CDI Qualifiers are Values, Part 2

In a previous post I wrote that CDI qualifiers are values.

After some more thinking, there are two classes of CDI qualifiers: those that are values for implicit aspects (arbitrary examples: @Synchronous (a value for synchronicity), @Yellow (a value for color)), and rarer ones—those that are both aspects and values for those aspects (as an example, @Named is the aspect; the value of its value element is the qualification value).  There aren’t a lot of the latter, but they do exist.

If you want to write a producer method that works with the latter class of qualifiers, then you must look at the element of the qualifier that represents its value and see if it is meta-annotated with @Nonbinding or not.

If it is, then you are all set: you can just put the qualifier on your producer method, and now your producer method will be able to produce all possible values for that qualifier.

If it is not, then in order to write producer methods you must know in advance of all the members of the domain over which the qualifier’s value element can range.

Consider @Named as an example.  It is a qualifier that does not represent a value.  It represents an aspect.  Its value element holds the value that does the actual qualifying.  But its value element is not meta-annotated with @Nonbinding, so that means there’s no way to write one producer method that can produce items for injection points qualified with the @Named qualifier with arbitrary values.  That is, if your producer method is annotated with @Named(""), then the only injection point it will satisfy is one that is also  qualified with @Named("").  If it is annotated with @Named("fred"), then it will produce objects suitable only for injection points that are also annotated with @Named("fred").

So if you knew all the possible names your application could ever use, you could write a producer method for each of them, annotated appropriately (one annotated with @Named("fred"), one annotated with @Named("alice"), and so on).  Of course, if you knew that, you could just define your own “regular” qualifier annotations: @Fred, @Alice and so on, with an implicit aspect of name.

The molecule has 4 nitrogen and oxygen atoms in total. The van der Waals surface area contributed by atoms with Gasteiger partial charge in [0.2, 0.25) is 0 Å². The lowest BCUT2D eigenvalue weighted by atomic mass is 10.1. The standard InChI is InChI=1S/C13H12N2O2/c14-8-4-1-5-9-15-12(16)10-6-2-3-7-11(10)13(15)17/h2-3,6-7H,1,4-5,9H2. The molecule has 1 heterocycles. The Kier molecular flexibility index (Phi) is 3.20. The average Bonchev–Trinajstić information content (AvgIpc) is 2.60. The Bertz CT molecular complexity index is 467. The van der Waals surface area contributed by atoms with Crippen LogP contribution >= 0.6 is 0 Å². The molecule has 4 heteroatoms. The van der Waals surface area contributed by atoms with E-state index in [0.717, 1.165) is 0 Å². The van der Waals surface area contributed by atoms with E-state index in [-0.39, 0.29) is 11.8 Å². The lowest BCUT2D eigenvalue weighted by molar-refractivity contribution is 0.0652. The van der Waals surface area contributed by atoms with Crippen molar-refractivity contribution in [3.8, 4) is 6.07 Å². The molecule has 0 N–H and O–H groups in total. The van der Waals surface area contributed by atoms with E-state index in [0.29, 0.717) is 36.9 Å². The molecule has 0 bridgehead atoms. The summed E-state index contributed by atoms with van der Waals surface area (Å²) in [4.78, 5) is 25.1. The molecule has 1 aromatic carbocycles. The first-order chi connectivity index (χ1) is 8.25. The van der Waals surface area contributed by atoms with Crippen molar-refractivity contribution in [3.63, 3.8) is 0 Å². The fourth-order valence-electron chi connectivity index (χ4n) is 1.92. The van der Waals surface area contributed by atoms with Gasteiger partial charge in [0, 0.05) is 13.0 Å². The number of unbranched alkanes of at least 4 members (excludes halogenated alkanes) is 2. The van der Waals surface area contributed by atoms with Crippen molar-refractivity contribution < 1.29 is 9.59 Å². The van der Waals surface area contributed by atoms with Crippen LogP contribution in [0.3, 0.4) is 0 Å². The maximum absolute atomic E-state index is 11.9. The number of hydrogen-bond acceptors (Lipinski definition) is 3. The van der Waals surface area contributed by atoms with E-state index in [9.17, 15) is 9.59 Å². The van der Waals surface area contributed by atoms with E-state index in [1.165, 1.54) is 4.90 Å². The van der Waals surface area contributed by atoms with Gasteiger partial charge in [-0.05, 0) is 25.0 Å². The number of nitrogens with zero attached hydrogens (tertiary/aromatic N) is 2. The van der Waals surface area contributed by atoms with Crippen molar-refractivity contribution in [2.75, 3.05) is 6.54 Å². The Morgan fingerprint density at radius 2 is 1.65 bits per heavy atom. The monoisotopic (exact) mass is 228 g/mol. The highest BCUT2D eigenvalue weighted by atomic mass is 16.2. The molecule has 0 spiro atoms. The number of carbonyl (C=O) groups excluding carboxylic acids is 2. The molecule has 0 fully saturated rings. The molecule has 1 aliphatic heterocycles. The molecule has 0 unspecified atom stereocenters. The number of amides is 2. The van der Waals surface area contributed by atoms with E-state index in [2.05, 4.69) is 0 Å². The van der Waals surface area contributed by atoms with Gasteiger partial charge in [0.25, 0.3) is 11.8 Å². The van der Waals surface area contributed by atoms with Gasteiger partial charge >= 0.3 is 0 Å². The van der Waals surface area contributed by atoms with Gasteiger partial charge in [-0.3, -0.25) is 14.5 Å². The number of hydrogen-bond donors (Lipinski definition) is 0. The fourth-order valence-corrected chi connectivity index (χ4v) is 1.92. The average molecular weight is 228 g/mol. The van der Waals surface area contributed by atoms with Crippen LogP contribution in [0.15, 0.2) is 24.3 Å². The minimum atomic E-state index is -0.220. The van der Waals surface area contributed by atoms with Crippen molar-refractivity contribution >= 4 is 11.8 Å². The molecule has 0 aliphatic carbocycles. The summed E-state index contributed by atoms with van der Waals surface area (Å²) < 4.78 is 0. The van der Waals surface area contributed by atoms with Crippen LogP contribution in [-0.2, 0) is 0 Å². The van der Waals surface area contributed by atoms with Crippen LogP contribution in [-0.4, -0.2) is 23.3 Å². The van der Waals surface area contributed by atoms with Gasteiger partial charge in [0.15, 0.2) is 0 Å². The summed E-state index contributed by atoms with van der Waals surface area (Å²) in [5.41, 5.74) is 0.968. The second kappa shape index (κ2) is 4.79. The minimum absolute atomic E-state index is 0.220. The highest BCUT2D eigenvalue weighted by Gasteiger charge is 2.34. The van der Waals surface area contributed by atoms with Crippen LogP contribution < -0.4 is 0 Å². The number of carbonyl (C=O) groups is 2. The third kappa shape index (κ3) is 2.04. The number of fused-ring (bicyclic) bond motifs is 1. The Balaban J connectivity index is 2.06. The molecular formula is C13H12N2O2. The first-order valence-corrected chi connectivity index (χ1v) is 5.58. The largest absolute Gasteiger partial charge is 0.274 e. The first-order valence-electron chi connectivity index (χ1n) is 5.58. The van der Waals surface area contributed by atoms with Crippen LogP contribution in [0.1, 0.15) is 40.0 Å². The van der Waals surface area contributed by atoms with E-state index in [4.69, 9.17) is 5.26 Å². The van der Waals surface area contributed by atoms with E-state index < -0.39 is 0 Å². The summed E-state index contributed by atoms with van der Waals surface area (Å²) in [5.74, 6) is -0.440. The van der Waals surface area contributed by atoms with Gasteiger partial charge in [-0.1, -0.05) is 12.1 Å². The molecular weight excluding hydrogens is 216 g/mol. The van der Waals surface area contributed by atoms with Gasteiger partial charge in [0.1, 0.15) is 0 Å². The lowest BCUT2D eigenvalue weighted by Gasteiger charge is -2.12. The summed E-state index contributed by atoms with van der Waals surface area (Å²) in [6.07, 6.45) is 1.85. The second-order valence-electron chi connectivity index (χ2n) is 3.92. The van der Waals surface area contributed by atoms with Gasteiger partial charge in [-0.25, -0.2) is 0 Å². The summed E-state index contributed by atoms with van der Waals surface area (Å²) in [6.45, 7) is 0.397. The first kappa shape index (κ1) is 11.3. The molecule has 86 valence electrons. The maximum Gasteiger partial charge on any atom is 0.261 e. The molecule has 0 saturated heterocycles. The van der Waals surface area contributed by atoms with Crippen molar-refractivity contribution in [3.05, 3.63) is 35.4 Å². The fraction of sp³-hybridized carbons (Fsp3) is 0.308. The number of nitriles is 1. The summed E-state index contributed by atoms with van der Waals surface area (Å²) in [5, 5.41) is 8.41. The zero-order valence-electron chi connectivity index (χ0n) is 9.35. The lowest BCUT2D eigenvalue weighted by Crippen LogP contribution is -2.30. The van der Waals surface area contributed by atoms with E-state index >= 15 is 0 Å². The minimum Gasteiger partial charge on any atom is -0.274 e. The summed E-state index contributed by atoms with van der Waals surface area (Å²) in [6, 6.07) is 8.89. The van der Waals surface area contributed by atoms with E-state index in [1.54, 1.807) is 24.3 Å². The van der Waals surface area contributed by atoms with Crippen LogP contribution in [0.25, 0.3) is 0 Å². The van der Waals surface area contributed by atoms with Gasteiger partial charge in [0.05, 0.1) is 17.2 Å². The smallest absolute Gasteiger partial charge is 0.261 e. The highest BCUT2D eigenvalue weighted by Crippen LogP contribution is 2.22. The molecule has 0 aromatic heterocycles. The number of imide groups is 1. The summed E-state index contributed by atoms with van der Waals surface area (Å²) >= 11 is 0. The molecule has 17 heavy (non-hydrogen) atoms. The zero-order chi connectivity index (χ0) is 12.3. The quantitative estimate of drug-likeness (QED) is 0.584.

Whoa, you think; this is cumbersome and in some cases impossible!

Let’s invent a qualifier of the second class called @Labeled, with a single value element. It’s basically kind of like @Named, but with one important difference: on this qualifier we’ll add @Nonbinding to its value element.

Now all you have to do is mark your producer method with @Labeled, and you’ve effectively said, “I’ll take care of anything annotated with @Labeled, no matter what the requested value is.”  You’d better do that, because otherwise the container won’t start up.

This is of course very convenient and the way that a lot of configuration frameworks proceed.  Imagine a configuration framework backed by such a producer method: if someone asks for a String value to be injected at an injection point annotated with @Labeled("fred"), then it is easy for the producer method to go hunting for that value (however it does it) and return it.

There is a faint sense, though, in which this sort of thing doesn’t quite fit the CDI mindset. CDI “wants” you to know all your values in advance whenever possible: that’s why qualifiers are usually values themselves. Then the wiring is utterly explicit: the producer method annotated with @Yellow satisfies injection points also annotated with @Yellow. There is a way in which a producer method annotated with just @Labeled and an injection point annotated with @Labeled("fred") don’t quite plug into that way of thinking.  I have a hazy (possibly misguided) sense that there’s a better way of doing this sort of thing, but I don’t know what it is yet.

Anyway, all of this can serve as a helpful litmus test for clarifying your thinking and identifying which of your qualifiers need @Nonbinding on their elements and which do not.


One thought on “CDI Qualifiers are Values, Part 2

  1. Pingback: Thoughts on Configuration | Blame Laird

Leave a Reply

Fill in your details below or click an icon to log in: Logo

You are commenting using your account. Log Out / Change )

Twitter picture

You are commenting using your Twitter account. Log Out / Change )

Facebook photo

You are commenting using your Facebook account. Log Out / Change )

Google+ photo

You are commenting using your Google+ account. Log Out / Change )

Connecting to %s